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Indy Film Fest: Hell or High Water

by on July 20, 2016
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Hell or High Water - inside

For more information and showtimes, click here.

For a decade or so there’s been a thing in Hollywood called the Black List, which consists of screenplays that are greatly admired but for some reason haven’t been picked up for production. In general these tend to be smaller, more challenging stories that might not necessarily have mass appeal. The idea is to garner these languishing scripts attention so somebody will make a successful movie out of them.

Roughly one-third have been, including Best Picture Oscar winners “Argo,” “The King’s Speech,” “Spotlight” and “Slumdog Millionaire.” But there have also been many Black List flops like “Black Snake Moan,” “47 Ronin,” “Our Brand Is Crisis,” etc.

“Hell or High Water,” despite that sub-par, generic-sounding title — I at first thought it had something to do with boats — belongs among any estimation of home runs.

Deeply moody and evocative, yet with a potboiler plot that steadily builds a head of steam, “Hell” is sharp as a leather strap cracked against bare skin in the scorching West Texas sun.

The film is part crime story, part throwback Western, part family reconciliation. It’s about old cowboys and young, lawmen versus bandits, the sins of bank robbers weighed against those of the bankers. It wears the long prairie duster of the Old West, as hard men wander out of the hot, flat pan and converge toward a grim reckoning.

Jeff Bridges, Chris Pine and Ben Foster each deliver some of the best performances of their careers, layered and bone-deep. They’re playing outwardly simplistic men who’ve thought about their lives and found them wanting.

Bridges is Marcus, a Texas Ranger facing mandatory retirement in a few weeks who’d like to go out in a blaze of glory rather than face the terror of sitting on his front porch with no purpose to life.

With a silver mustache, thick middle and a tendency to chew his words like cud, Marcus is a legend fading before his own eyes — probably been carrying around the same bullets in his sidearm for 15 years. He’s ornery and cussed, likes to insult the hybrid Mexican / Comanche heritage of his partner, then dismiss it as teasing.

“I don’t know how you’re going to survive without someone to outsmart,” the partner (a fine Gil Birmingham) says, giving a little back.

Pine and Foster are Toby and Tanner Howard, brothers both alike and differing in a lot of ways. Toby is reserved, thoughtful, remorseful. His marriage and job have cratered, he’s estranged from his ex-wife and teenage sons, just buried his mother after a long illness and is trying to prevent the bank from foreclosing on the family ranch.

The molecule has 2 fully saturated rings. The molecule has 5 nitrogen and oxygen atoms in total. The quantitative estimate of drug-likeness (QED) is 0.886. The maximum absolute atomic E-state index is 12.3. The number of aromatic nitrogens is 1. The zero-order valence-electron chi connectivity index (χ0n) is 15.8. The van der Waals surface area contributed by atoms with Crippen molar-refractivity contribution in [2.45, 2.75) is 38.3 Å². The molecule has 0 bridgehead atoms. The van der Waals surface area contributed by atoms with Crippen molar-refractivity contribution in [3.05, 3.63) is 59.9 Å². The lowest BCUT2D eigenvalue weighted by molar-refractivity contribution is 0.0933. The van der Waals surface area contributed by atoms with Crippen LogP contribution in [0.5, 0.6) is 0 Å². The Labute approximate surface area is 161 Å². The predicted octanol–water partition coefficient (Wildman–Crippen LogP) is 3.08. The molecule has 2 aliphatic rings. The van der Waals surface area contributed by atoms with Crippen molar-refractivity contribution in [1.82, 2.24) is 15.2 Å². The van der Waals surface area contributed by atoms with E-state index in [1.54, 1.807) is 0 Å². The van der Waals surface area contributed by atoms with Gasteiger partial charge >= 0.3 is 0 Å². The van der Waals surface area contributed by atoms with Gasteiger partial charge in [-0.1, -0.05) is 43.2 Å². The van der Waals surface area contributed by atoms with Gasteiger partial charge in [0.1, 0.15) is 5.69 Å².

Tanner is a career criminal who calculates he’s spent half of his adult life behind bars, a dead-ender who embraces his outlaw reputation and calls it an ethos. He never makes any plans beyond the limits of the cash in his pocket or what he can steal. He does what he does because he’s good at it and he likes it; as Marcus wryly observes, if Tanner ever got himself a big pile of money he’d probably spend it all on stupid junk just so he could have an excuse to go out and steal again.

The Howard boys are knocking over small-fry banks in tiny Texas towns, places with names like Coleman and Post, sometimes two or three a day. Too small a haul to warrant FBI attention, it’s dropped into Marcus’ lap. He makes the rounds, interviews the witnesses, is confounded by the repeated lack of video surveillance. At first bored, his old juices get flowing again. They’re just the sort of crimes that seem random and stupid, but require a smart mind to string together.

Directed by David Mackenzie (“Young Adam”) from a script by Taylor Sheridan (“Sicario”), this is the sort of movie that’s always on the move but never seems in a hurry. It takes the time to flesh out scenes and polish minor characters, like the sassy waitress who refuses to relinquish the fat tip the brothers left with (maybe) stolen money. Or the elderly cowpoke caught up in one of the robberies who, when asked if he’s armed, spits, “Of course I’ve got a gun!”

“Hell or High Water” is a taut modern masterpiece that learned its lessons well from the classics – both the tough, unruly Texas folk and the movies made about them.



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